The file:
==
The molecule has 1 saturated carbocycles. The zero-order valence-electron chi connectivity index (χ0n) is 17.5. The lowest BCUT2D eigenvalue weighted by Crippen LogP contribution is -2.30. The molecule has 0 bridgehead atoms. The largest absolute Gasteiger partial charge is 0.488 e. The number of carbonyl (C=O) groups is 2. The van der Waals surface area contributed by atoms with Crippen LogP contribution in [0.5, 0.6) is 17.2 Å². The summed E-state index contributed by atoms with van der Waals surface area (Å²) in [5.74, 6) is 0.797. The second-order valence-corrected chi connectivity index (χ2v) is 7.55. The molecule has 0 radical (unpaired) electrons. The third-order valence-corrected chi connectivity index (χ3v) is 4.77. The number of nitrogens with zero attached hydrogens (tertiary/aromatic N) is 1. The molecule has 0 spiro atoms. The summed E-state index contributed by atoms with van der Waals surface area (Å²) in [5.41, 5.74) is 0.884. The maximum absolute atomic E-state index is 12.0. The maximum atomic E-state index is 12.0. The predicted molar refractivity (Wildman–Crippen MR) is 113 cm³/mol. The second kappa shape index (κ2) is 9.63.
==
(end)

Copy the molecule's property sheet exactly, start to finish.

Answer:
The molecule has 1 saturated carbocycles. The zero-order valence-electron chi connectivity index (χ0n) is 17.5. The lowest BCUT2D eigenvalue weighted by Crippen LogP contribution is -2.30. The molecule has 0 bridgehead atoms. The largest absolute Gasteiger partial charge is 0.488 e. The number of carbonyl (C=O) groups is 2. The van der Waals surface area contributed by atoms with Crippen LogP contribution in [0.5, 0.6) is 17.2 Å². The summed E-state index contributed by atoms with van der Waals surface area (Å²) in [5.74, 6) is 0.797. The second-order valence-corrected chi connectivity index (χ2v) is 7.55. The molecule has 0 radical (unpaired) electrons. The third-order valence-corrected chi connectivity index (χ3v) is 4.77. The number of nitrogens with zero attached hydrogens (tertiary/aromatic N) is 1. The molecule has 0 spiro atoms. The summed E-state index contributed by atoms with van der Waals surface area (Å²) in [5.41, 5.74) is 0.884. The maximum absolute atomic E-state index is 12.0. The maximum atomic E-state index is 12.0. The predicted molar refractivity (Wildman–Crippen MR) is 113 cm³/mol. The second kappa shape index (κ2) is 9.63.